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Thread: Timber Framing

  1. #1
    Tree Hugger Sponsor brendonv's Avatar
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    Default Timber Framing

    So, I exchanged a couple pm's with PCTree reguarding his timber framed barn he built, that I LOVE. He suggested I start a thread to see if anyone else has ever done it. My tools will be limited at the start, a stihl gas drill and some chisels. I'd like to start with a small woodshed, maybe an 8x8 building with a slant roof.

    A few questions, what kind of wood is best? I'm thinking in the beginning I can use softwood because it'll be easier to work with and light, and of course it won't be sitting directly on the ground. I have a bunch of spruce trees to remove at one of my brothers houses, would those work?

    How do I know what size timbers to use based on species to keep sufficient strength in the wood after the mortises have been cut?

    Anyone have any experience with any books on the subject?
    trees live a secret life only revealed to those that climb them -unknown

  2. #2
    TreeHouser Sponsor woodworkingboy's Avatar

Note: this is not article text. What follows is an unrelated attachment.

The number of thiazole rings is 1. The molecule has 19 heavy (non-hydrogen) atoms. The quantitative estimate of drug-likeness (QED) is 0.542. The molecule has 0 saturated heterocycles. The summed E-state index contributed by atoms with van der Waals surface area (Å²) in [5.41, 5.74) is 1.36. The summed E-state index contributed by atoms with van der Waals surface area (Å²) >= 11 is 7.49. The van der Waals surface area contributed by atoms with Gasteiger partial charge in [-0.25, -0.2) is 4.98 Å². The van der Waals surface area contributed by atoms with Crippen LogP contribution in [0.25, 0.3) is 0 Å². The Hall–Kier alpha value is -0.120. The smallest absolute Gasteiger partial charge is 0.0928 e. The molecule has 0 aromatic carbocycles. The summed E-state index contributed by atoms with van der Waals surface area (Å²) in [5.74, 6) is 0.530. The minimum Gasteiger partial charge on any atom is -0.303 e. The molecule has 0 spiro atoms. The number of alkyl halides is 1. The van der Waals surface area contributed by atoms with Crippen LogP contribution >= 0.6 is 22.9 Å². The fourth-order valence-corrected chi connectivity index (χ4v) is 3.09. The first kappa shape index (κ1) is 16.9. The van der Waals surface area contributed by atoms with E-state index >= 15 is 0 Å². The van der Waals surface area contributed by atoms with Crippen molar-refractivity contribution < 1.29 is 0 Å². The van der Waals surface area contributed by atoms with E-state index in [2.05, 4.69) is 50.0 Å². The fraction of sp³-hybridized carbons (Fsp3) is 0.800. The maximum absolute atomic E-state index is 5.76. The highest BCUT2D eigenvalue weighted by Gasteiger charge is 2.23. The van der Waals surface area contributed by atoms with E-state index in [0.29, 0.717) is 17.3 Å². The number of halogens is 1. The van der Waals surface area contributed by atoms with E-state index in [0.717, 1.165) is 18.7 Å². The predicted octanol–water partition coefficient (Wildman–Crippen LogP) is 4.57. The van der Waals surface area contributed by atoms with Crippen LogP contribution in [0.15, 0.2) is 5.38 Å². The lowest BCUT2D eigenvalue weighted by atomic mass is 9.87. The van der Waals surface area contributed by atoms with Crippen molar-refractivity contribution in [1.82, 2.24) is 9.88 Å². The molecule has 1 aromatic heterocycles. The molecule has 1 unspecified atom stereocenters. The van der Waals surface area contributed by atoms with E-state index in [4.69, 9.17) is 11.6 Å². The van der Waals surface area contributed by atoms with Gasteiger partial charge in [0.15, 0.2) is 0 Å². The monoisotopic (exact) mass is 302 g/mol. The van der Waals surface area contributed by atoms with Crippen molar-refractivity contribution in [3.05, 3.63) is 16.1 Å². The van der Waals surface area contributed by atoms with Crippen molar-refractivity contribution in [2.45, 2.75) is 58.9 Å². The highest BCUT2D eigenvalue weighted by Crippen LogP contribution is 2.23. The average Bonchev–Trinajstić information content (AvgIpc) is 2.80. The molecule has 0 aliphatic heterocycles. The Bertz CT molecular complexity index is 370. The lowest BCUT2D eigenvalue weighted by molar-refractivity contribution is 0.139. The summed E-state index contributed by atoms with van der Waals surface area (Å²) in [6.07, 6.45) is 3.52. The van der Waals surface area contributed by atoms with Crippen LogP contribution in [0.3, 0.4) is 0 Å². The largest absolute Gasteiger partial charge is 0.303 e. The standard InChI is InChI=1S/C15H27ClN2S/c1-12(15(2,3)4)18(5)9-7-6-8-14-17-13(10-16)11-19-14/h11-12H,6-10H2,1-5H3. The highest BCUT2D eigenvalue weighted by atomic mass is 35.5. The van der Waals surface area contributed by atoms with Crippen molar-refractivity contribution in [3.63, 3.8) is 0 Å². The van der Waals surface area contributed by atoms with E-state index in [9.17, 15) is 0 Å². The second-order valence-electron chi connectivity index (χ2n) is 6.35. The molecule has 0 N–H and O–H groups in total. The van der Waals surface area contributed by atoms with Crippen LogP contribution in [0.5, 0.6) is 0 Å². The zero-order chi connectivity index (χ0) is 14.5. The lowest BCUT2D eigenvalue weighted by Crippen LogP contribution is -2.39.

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    Here is one good text:
    www.amazon.com/gp/product/0850333547
    Attached Thumbnails Attached Thumbnails IMG_1079.jpg  

  3. #3
    JamesTX
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    This guy used to do it, I think - http://www.gypoclimber.com/member.php?u=226 - but he hasn't been around in a while.

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    TreeHouser Sponsor Altissimus's Avatar
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    Ted Benson over in New Hampshire is the "Beraneck" of Timber Framers (runs a school , sells books , and buildings) .... this style of construction is in vogue right now ... I have a friend who sourced Hemlock for a large barn .... I'd bet Spruce makes strong timbers ...

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    Tree Hugger Sponsor brendonv's Avatar
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    I'll look him up.